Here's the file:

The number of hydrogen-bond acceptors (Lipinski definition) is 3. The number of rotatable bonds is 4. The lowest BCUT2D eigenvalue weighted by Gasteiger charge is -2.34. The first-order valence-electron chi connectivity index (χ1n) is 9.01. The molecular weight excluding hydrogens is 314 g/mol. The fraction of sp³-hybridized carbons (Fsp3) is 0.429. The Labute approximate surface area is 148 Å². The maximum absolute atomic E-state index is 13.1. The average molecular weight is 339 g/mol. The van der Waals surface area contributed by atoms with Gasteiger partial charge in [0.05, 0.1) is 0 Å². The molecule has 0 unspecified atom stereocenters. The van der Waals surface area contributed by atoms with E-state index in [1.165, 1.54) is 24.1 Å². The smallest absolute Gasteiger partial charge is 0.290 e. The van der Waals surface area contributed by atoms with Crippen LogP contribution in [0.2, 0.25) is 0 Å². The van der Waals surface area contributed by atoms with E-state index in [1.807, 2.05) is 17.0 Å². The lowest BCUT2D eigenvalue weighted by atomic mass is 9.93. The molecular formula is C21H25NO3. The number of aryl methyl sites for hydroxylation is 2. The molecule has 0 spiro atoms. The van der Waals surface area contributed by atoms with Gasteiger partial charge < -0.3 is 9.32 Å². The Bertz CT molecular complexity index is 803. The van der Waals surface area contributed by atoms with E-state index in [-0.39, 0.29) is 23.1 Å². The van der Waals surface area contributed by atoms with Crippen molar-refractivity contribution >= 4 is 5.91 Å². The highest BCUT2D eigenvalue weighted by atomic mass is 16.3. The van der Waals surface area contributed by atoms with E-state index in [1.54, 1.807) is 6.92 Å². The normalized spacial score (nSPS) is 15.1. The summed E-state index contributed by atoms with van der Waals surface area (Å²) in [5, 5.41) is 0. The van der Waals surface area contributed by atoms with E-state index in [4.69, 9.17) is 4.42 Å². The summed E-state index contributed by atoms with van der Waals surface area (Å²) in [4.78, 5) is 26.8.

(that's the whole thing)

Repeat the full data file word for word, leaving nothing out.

The number of hydrogen-bond acceptors (Lipinski definition) is 3. The number of rotatable bonds is 4. The lowest BCUT2D eigenvalue weighted by Gasteiger charge is -2.34. The first-order valence-electron chi connectivity index (χ1n) is 9.01. The molecular weight excluding hydrogens is 314 g/mol. The fraction of sp³-hybridized carbons (Fsp3) is 0.429. The Labute approximate surface area is 148 Å². The maximum absolute atomic E-state index is 13.1. The average molecular weight is 339 g/mol. The van der Waals surface area contributed by atoms with Gasteiger partial charge in [0.05, 0.1) is 0 Å². The molecule has 0 unspecified atom stereocenters. The van der Waals surface area contributed by atoms with E-state index in [1.165, 1.54) is 24.1 Å². The smallest absolute Gasteiger partial charge is 0.290 e. The van der Waals surface area contributed by atoms with Crippen LogP contribution in [0.2, 0.25) is 0 Å². The van der Waals surface area contributed by atoms with E-state index in [1.807, 2.05) is 17.0 Å². The lowest BCUT2D eigenvalue weighted by atomic mass is 9.93. The molecular formula is C21H25NO3. The number of aryl methyl sites for hydroxylation is 2. The molecule has 0 spiro atoms. The van der Waals surface area contributed by atoms with Gasteiger partial charge < -0.3 is 9.32 Å². The Bertz CT molecular complexity index is 803. The van der Waals surface area contributed by atoms with E-state index in [-0.39, 0.29) is 23.1 Å². The van der Waals surface area contributed by atoms with Crippen molar-refractivity contribution >= 4 is 5.91 Å². The highest BCUT2D eigenvalue weighted by atomic mass is 16.3. The van der Waals surface area contributed by atoms with E-state index in [1.54, 1.807) is 6.92 Å². The normalized spacial score (nSPS) is 15.1. The summed E-state index contributed by atoms with van der Waals surface area (Å²) in [5, 5.41) is 0. The van der Waals surface area contributed by atoms with E-state index in [4.69, 9.17) is 4.42 Å². The summed E-state index contributed by atoms with van der Waals surface area (Å²) in [4.78, 5) is 26.8.